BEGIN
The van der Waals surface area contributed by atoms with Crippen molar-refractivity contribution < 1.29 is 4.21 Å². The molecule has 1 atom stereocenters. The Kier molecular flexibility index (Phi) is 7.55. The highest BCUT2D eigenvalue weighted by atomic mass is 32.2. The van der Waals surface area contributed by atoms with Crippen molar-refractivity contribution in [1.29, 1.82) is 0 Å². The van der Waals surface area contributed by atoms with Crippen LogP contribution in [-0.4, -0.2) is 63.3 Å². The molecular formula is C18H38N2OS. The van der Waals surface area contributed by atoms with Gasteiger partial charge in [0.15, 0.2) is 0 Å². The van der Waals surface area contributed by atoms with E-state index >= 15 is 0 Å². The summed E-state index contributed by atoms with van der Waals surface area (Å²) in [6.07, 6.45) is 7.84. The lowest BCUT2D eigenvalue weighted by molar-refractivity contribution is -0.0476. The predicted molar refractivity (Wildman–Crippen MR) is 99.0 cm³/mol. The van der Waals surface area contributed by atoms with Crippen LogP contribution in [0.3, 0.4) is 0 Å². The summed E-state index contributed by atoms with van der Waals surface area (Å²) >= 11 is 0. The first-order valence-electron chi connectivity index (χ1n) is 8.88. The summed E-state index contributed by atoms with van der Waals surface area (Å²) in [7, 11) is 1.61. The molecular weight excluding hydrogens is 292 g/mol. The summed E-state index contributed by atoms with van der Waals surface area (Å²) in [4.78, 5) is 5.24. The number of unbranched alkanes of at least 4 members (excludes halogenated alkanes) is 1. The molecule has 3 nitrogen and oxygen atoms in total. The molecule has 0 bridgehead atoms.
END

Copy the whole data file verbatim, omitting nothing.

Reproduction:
The van der Waals surface area contributed by atoms with Crippen molar-refractivity contribution < 1.29 is 4.21 Å². The molecule has 1 atom stereocenters. The Kier molecular flexibility index (Phi) is 7.55. The highest BCUT2D eigenvalue weighted by atomic mass is 32.2. The van der Waals surface area contributed by atoms with Crippen molar-refractivity contribution in [1.29, 1.82) is 0 Å². The van der Waals surface area contributed by atoms with Crippen LogP contribution in [-0.4, -0.2) is 63.3 Å². The molecular formula is C18H38N2OS. The van der Waals surface area contributed by atoms with Gasteiger partial charge in [0.15, 0.2) is 0 Å². The van der Waals surface area contributed by atoms with E-state index >= 15 is 0 Å². The summed E-state index contributed by atoms with van der Waals surface area (Å²) in [6.07, 6.45) is 7.84. The lowest BCUT2D eigenvalue weighted by molar-refractivity contribution is -0.0476. The predicted molar refractivity (Wildman–Crippen MR) is 99.0 cm³/mol. The van der Waals surface area contributed by atoms with Crippen LogP contribution in [0.3, 0.4) is 0 Å². The summed E-state index contributed by atoms with van der Waals surface area (Å²) >= 11 is 0. The first-order valence-electron chi connectivity index (χ1n) is 8.88. The summed E-state index contributed by atoms with van der Waals surface area (Å²) in [7, 11) is 1.61. The molecular weight excluding hydrogens is 292 g/mol. The summed E-state index contributed by atoms with van der Waals surface area (Å²) in [4.78, 5) is 5.24. The number of unbranched alkanes of at least 4 members (excludes halogenated alkanes) is 1. The molecule has 3 nitrogen and oxygen atoms in total. The molecule has 0 bridgehead atoms.